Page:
directory: 'Samples',
  WildCard: 'inventory.json',
  positionByEOF: false
 )
 PARSE USING JSONParser (
  eventType: 'InventoryType'
 )
OUTPUT TO InventoryStream;

CREATE WINDOW InventoryChangesWindow OVER InventoryStream KEEP WITHIN 2 HOUR PARTITION BY SKU;

In this example, simple linear regression will be chosen to create a model in which the inventory is predicted according to the current system time. We will begin by setting up an AlertStream based on inventory predictions:

CREATE STREAM AlertStream OF Global.AlertEvent;

CREATE CQ AlertOnInventoryPredictions
INSERT INTO AlertStream
. . .

The SELECT statement that follows sets up inventory alert messages based on boolean variables indicating whether the inventory is low (isInventoryLow) or ok (isInventoryOK) based on a 90% confidence interval used in the prediction model:

SELECT 
  "Low Inventory Alert",
  SKU,
  CASE WHEN isInventoryLow THEN "warning" WHEN isInventoryOK THEN "info" END,
  CASE WHEN isInventoryLow THEN "raise" WHEN isInventoryOK THEN "cancel" END,
  CASE WHEN isInventoryLow THEN "Inventory for SKU " + SKU + 
      " is expected to run low within 2 hours (90% confidence)."
    WHEN isInventoryOK THEN "Inventory status for SKU " + SKU +
      " looks OK for the next 2 hours (90% confidence)."
    END ...

The next part of the SELECT statement sets up the simple linear regression model (pred) based on the inventory variable (inventory) and a timestamp variable (ts):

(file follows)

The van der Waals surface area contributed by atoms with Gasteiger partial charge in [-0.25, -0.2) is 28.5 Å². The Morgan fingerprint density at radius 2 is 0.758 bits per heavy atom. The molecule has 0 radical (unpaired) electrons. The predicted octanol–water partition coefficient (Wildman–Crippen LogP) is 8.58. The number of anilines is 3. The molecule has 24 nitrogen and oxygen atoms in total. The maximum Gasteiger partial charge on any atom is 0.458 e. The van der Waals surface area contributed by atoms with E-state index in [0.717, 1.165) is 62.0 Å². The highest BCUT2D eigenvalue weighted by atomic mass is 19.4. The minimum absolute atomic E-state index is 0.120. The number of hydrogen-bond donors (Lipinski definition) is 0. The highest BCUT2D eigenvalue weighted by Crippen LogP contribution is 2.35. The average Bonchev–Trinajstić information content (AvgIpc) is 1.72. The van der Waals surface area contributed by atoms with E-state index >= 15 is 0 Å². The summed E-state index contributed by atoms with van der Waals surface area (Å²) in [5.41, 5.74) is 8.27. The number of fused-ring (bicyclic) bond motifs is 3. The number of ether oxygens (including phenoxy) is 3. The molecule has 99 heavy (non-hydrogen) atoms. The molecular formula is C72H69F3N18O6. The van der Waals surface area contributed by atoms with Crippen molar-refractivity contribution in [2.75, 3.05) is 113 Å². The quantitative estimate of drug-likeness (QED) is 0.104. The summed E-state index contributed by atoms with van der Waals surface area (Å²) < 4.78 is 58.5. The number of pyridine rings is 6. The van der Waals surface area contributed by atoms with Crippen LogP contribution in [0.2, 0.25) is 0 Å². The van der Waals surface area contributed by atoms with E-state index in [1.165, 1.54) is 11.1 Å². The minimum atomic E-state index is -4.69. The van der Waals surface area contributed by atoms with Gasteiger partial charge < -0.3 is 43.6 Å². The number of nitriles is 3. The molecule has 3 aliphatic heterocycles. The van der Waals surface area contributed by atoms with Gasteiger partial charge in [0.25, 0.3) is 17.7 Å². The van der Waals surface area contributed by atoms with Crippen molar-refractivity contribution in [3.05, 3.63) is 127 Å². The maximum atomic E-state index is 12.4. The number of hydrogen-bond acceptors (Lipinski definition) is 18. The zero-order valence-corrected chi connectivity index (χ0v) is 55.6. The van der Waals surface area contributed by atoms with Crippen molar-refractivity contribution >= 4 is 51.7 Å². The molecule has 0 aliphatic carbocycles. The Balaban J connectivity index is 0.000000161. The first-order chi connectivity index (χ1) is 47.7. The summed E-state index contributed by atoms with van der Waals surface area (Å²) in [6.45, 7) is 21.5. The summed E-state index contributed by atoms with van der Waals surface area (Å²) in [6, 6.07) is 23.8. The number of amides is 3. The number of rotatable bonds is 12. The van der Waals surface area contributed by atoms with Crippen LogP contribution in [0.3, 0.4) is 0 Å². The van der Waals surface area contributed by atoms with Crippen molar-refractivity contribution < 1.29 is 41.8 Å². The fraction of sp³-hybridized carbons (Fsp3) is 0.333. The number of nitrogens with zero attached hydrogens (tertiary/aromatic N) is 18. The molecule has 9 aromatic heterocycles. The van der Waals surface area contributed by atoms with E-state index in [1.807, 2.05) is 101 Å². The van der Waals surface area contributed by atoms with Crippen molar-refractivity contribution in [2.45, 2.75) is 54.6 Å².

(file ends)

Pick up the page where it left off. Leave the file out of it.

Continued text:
FROM (SELECT ISTREAM
  SKU,
  DNOW() AS ts,
  SIMPLE_LINEAR_REGRESSION(inventory, ts) AS pred, ...

Next we determine whether there are enough points to make a valid prediction by calling the IS_PREDICTOR_READY function. If there are, we compute the probability of the event that the inventory has fallen below (or exceeded) a given critical threshold by calling the LESS_THAN_PROBABILITY (or GREATER_THAN_PROBABILITY) function. If the computed probabilities are higher than 90%, we raise the appropriate flag (isInventoryLow or isInventoryOK).

IS_PREDICTOR_READY(pred) AND LESS_THAN_PROBABILITY(PREDICT(pred,
  DADD(ts, DHOURS(2))), 5) > 0.9 AS isInventoryLow,
IS_PREDICTOR_READY(pred) AND GREATER_THAN_PROBABILITY(PREDICT(pred, 
  DADD(ts, DHOURS(2))), 5) > 0.9 AS isInventoryOK, ...

Note that the PREDICT function feeds the data into the prediction model, which returns a PredictionResult object that is subsequently passed to the probability utility functions.

Here is the entire CREATE CQ statement:

CREATE CQ AlertOnInventoryPredictions
INSERT INTO AlertStream
SELECT "Low Inventory Alert",
  SKU,
  CASE WHEN isInventoryLow THEN "warning" WHEN isInventoryOK THEN "info" END,
  CASE WHEN isInventoryLow THEN "raise" WHEN isInventoryOK THEN "cancel" END,
  CASE
  WHEN isInventoryLow THEN "Inventory for SKU " + SKU + 
    " is expected to run low within 2 hours (90% confidence)."
  WHEN isInventoryOK THEN "Inventory status for SKU " + SKU + 
    " looks OK for the next 2 hours (90% confidence)."
  END 
FROM
  (SELECT ISTREAM
    SKU,
    DNOW() AS ts,
    SIMPLE_LINEAR_REGRESSION(inventory, ts) AS pred,
    IS_PREDICTOR_READY(pred) AND LESS_THAN_PROBABILITY(PREDICT(pred,
      DADD(ts, DHOURS(2))), 5) > 0.9 AS isInventoryLow,
    IS_PREDICTOR_READY(pred) AND GREATER_THAN_PROBABILITY(PREDICT(pred,
      DADD(ts, DHOURS(2))), 5) > 0.9 AS isInventoryOK,
  FROM InventoryChangesWindow
  GROUP BY SKU 
  HAVING isInventoryLow OR isInventoryOK)
  AS subQuery;

Having created the prediction model, we can send email alerts whenever there is at least 90% confidence that the inventory is low:

CREATE SUBSCRIPTION InventoryEmailAlert USING EmailAdapter (
  smtp_auth: false,
  smtpurl: "smtp.company.com",
  subject: "Low Inventory Alert",
  emailList: "sysadmin@company.com",
  senderEmail:"striim@company.com" 
)
INPUT FROM AlertStream;
END APPLICATION InventoryPredictor;